When my friend’s house was shaken so violently by an earthquake that every piece of china and glass she owned was shattered, the insurance company called it an “act of God” and denied her claim. But it was not an “act of God”. It was a natural phenomenon and it frustrates me when God is blamed for events like my friend’s disaster or the tornadoes of this past week that tore through areas not many miles from my home.
Tornadoes are part of the world we live in. They are caused by rapidly colliding streams of hot and cold air moving in different directions that, along with the updraft of the warm air and rotation of the earth, create funnel clouds. They are not the finger of God come down from heaven to randomly punish or wreak havoc among the inhabitants of His creation. They simply “are”. Like everything from autism to genetic mutations and droughts to tsunamis, tornadoes are blind with no control over or where they go or who they touch. Sometimes, it can be argued, we are to blame for these events and sometimes we are not. Sometimes we escape and sometimes we don’t.
Stuff happens…and, more often than not, I can’t explain it or see any good in it. It tests my faith and can, for periods of time, make it nearly impossible to remember and believe the promises of God. When life jumps up off the sidewalk and mugs me, stealing my dreams, taking away people I love and things I value, God can feel very far away. It is hard to see Him or anything good through the burning tears of a broken heart.
When people ask, “If God is kind, all-knowing and all powerful, why does He allow tornadoes to kill innocent people, people He calls His children, and change their lives forever?” I answer, “Why?… I do not know.” But this I do know:
Though I have not lived through the destruction of my home and the horror of my town being torn apart by a tornado, I have experienced other life-shattering events that have left me feeling as if I had been T-boned by an 18-wheeler and left alone in a ditch to bleed to death on the side of the road… But God has always been there to see me through.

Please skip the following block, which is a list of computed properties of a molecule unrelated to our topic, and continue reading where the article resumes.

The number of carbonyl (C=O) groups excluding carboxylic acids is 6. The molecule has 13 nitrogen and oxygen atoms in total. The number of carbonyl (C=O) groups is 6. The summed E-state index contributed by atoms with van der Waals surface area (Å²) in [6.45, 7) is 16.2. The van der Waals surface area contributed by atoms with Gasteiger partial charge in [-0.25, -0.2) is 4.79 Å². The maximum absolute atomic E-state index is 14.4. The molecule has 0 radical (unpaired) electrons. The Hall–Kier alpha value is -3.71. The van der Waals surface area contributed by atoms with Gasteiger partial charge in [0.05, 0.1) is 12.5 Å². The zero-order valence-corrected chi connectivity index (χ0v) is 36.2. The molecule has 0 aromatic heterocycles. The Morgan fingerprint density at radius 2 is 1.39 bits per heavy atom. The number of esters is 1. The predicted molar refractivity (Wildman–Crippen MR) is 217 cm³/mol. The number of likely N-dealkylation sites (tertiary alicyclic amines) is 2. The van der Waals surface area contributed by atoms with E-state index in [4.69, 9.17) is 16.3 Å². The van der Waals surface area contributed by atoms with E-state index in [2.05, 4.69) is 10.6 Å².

You see, His promise was not to give me a “happily ever after” life while living here on earth with no unexpected, unpleasant and unplanned changes. His promise was, is, and forever will be – to stay with me, never walk off and leave me, and always love me… not matter what.*
Tornadoes may be blind, destructive forces of nature, but God is not. He sees me. He knows my pain. He is not deaf to my cries for help and His hand is not too short to reach me. He cares for me. He loves me with an everlasting love that never changes, regardless of my circumstances. And the same is true for you.
If your world has been torn apart by a tornado, actual or otherwise, please don’t shake your first at God or turn away from Him because you cannot comprehend the “why” of it all. If we demand He answers to us, or dismiss Him when we cannot see beyond our own pain, then we make him accountable in human terms and have no God. We may not always like it, but we must recognize and acknowledge that He is God and we are not. His ways are not our ways and many of the “whys” of this life may well remain holy mysteries this side of heaven.
I choose neither to blame nor be angry with God. Instead I choose to believe His promises are real and ask Him to help me, especially when I’m really hurting. Sometimes it is hard to do but, when I thank Him for giving me His Son, Jesus, and The Holy Spirit to comfort, cheer and guide me until my work here on earth is done, the unbearable becomes more bearable.
I pray you will do the same. Trust Him, even when there is no answer to your “Why?”
Remember: You are not alone and somebody cares about you.
- You can read the promise of God to never leave your or forsake you for yourself. It is in the Bible in the second half called New Testament in the part called Hebrews. Look for chapter 13 and read down through the verses, paying special attention to the verse numbered 5. People reference parts of the Bible in a kind of shorthand that looks like this: Hebrews 13:5. You can also find the same promise written twice in the first half of the book, Old Testament, in Deuteronomy 31: 6&8.